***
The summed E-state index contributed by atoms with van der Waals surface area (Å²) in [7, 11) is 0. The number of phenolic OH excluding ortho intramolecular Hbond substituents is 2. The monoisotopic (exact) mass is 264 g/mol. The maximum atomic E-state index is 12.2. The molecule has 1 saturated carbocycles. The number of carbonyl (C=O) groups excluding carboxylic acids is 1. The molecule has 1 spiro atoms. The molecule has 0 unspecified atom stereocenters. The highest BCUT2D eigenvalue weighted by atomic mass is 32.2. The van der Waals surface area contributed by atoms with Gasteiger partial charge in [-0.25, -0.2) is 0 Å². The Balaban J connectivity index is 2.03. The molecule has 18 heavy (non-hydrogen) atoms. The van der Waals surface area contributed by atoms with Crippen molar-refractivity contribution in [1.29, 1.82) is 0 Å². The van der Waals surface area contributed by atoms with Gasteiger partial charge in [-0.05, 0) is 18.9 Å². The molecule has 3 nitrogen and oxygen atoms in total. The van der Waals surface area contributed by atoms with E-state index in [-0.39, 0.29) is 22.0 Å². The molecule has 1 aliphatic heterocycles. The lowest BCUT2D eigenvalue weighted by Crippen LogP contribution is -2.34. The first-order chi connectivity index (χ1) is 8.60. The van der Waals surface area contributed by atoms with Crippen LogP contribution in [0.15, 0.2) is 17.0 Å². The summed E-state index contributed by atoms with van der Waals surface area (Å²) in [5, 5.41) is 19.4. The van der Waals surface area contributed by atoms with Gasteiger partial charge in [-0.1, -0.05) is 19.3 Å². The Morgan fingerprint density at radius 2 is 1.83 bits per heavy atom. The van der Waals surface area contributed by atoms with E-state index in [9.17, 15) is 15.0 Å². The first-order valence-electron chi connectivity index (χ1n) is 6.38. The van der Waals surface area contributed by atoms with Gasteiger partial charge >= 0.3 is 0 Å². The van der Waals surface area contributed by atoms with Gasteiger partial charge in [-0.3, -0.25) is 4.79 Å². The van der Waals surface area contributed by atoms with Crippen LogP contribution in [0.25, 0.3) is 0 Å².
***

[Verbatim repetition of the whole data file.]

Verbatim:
The summed E-state index contributed by atoms with van der Waals surface area (Å²) in [7, 11) is 0. The number of phenolic OH excluding ortho intramolecular Hbond substituents is 2. The monoisotopic (exact) mass is 264 g/mol. The maximum atomic E-state index is 12.2. The molecule has 1 saturated carbocycles. The number of carbonyl (C=O) groups excluding carboxylic acids is 1. The molecule has 1 spiro atoms. The molecule has 0 unspecified atom stereocenters. The highest BCUT2D eigenvalue weighted by atomic mass is 32.2. The van der Waals surface area contributed by atoms with Gasteiger partial charge in [-0.25, -0.2) is 0 Å². The Balaban J connectivity index is 2.03. The molecule has 18 heavy (non-hydrogen) atoms. The van der Waals surface area contributed by atoms with Crippen molar-refractivity contribution in [1.29, 1.82) is 0 Å². The van der Waals surface area contributed by atoms with Gasteiger partial charge in [-0.05, 0) is 18.9 Å². The molecule has 3 nitrogen and oxygen atoms in total. The van der Waals surface area contributed by atoms with E-state index in [-0.39, 0.29) is 22.0 Å². The molecule has 1 aliphatic heterocycles. The lowest BCUT2D eigenvalue weighted by Crippen LogP contribution is -2.34. The first-order chi connectivity index (χ1) is 8.60. The van der Waals surface area contributed by atoms with Crippen LogP contribution in [0.15, 0.2) is 17.0 Å². The summed E-state index contributed by atoms with van der Waals surface area (Å²) in [5, 5.41) is 19.4. The van der Waals surface area contributed by atoms with Gasteiger partial charge in [-0.1, -0.05) is 19.3 Å². The Morgan fingerprint density at radius 2 is 1.83 bits per heavy atom. The van der Waals surface area contributed by atoms with E-state index in [9.17, 15) is 15.0 Å². The first-order valence-electron chi connectivity index (χ1n) is 6.38. The van der Waals surface area contributed by atoms with Gasteiger partial charge >= 0.3 is 0 Å². The van der Waals surface area contributed by atoms with Gasteiger partial charge in [-0.3, -0.25) is 4.79 Å². The van der Waals surface area contributed by atoms with Crippen LogP contribution in [0.25, 0.3) is 0 Å².